The Necessary Virtues of
BOTH Conservatism and Progressivism
Since my last post on loving our enemies, I’ve been thinking a lot about the ideologies of Right and Left and the ways that they form Christians in ways that are both helpful and unhelpful. The Way of Jesus is, of course, a third way that is wholly identified with neither the Right nor the Left, BUT there are virtues of both ideologies that are particularly insightful for those of us who follow in the way of Jesus. I have recently been re-reading Lesslie Newbigin’s brilliant little book Proper Confidence: Faith, Doubt, and Certainty in Christian Discipleship (1995), and in this work, he provides some helpful thoughts that highlight the virtues of both Right and Left.
At its best the Conservative impulse is rooted in the conviction that truth exists, and that there is a reality that runs deeper than moral relativism and competing wills to power. [The Conservative impulse], writes Newbigin, “at its best is marked by a moral courage which holds fast to truth even when it is assailed by counter-claims from without” (2). Additionally, the Conservative impulse is rooted in an appreciative view of history and tradition. Language and culture are sustained by the tradition(s) in which we are embedded. To borrow an image from the Hebrew scriptures, the best of the Conservative impulse is portrayed in the role of the priests, who devoted themselves to the study of the Torah and to reminding the Ancient Israelite people of the tradition to which they belong as the people of YHWH.
On the other hand, the Progressive impulsive is best understood through its emphasis on the centrality of criticism and its willingness to learn and change. “The strength of the liberal tradition,” writes Newbigin, “is its willingness to be open to new truth. And the gospel itself makes this liberal mind possible; for if we know that Jesus is indeed the Word made flesh, the visible and knowable presence in the midst of history from whom and for whom all things exist, then we shall meet new experiences of any kind of reality with the confidence that we are given the clue for their understanding” (70). Another image from the Ancient Israelite people, that of the prophet, highlights some of the deepest virtues of the Progressive tradition, calling God’s people to leave their ways of injustice and to be transformed.
Just as Ancient Israel needed both priests and prophets, so too God’s people today need both the virtues of the Conservative and Progressive impulses. We need to be attentive to the traditions we have inherited in all their fullness (forming us in both good and evil), and to the traditions for sustaining God’s people that we are passing on to our children. At the same time, we need to be open to change and repentance. I can’t emphasize enough that the traditions we inherit bear with them much sin and brokenness, some that will scream for our immediate attention and other sins to which we will be largely blind and unprepared to address. The way forward, however, is not to abandon tradition (THAT would be the violence of Modernity, which only opens the door for more sin, fragmentation, and alienation. In casting out a particular demon, we tend to be oblivious to the seven demons that fill the resulting void). We must name, and repent of our sins, within the churches and traditions in which we find ourselves, with the flesh-and-blood brothers and sisters, some of whom will likely be resistant to change and repentance.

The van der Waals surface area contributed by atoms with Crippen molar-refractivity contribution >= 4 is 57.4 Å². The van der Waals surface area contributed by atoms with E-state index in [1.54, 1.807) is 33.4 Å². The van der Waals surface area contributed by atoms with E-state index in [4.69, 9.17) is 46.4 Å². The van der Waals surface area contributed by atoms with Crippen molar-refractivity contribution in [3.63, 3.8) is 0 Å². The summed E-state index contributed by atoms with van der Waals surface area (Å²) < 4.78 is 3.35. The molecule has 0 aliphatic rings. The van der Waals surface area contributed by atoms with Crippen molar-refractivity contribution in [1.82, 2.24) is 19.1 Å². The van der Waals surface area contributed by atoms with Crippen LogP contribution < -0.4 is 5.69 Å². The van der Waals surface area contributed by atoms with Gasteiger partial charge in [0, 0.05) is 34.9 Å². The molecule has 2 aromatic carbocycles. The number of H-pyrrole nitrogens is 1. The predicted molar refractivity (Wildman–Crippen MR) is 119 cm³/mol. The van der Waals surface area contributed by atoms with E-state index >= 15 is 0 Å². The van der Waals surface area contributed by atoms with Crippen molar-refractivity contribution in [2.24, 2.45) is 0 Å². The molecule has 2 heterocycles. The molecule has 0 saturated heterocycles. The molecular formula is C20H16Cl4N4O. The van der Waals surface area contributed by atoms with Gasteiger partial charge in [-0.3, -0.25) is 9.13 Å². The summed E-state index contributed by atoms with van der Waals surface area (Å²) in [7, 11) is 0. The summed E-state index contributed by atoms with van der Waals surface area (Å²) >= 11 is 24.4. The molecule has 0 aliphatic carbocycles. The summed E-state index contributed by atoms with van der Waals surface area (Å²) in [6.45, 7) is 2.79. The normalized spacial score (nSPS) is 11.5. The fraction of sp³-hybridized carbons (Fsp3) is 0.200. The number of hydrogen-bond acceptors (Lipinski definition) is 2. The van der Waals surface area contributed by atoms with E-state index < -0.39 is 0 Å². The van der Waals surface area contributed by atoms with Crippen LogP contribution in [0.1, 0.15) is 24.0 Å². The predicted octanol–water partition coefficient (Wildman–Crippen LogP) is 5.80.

Ideology thrives by demonizing its opposition. With an appreciative approach like this, we create a space in our churches for a different way of being together. The ideologies of Right and Left certainly have their vices, not least of which is their penchant for nostalgia, as Yuval Levin has explored in his recent book, The Fractured Republic: Renewing America’s Social Contract in the Age of Individualism. However, each does have virtues that we need for imagining and embodying healthy and flourishing futures for our communities.
Some readers may wonder to what extent an appreciative approach like this one might accommodate injustice? While we should be concerned with the real effects of injustice on our neighbors and ourselves, our primary calling as the church is bigger than eradicating injustice. I suspect that many of our efforts to eradicate injustice in society at-large are superficial (more concerned with appearances than the actual historical dynamics that have led to this injustice), and blind to our own injustices, even ones that we may be propagating in our efforts to eradicate others. What we need instead are real communities (and especially churches) that are striving to be just, and reflecting on the ways in which injustices amplify one another in this profoundly interconnected creation.
Without attentiveness to history and tradition, we will continue to propagate fragmentation and alienation, and all the ill fruits that they produce. Without the humility to recognize that we still in need of much transformation, we will become fossilized and continue to propagate the injustices of our ancestors. The way forward that is rooted in both of these sets of virtues is surely narrow, but I am hopeful that it will lead us into deeper faithfulness and deeper transformation.
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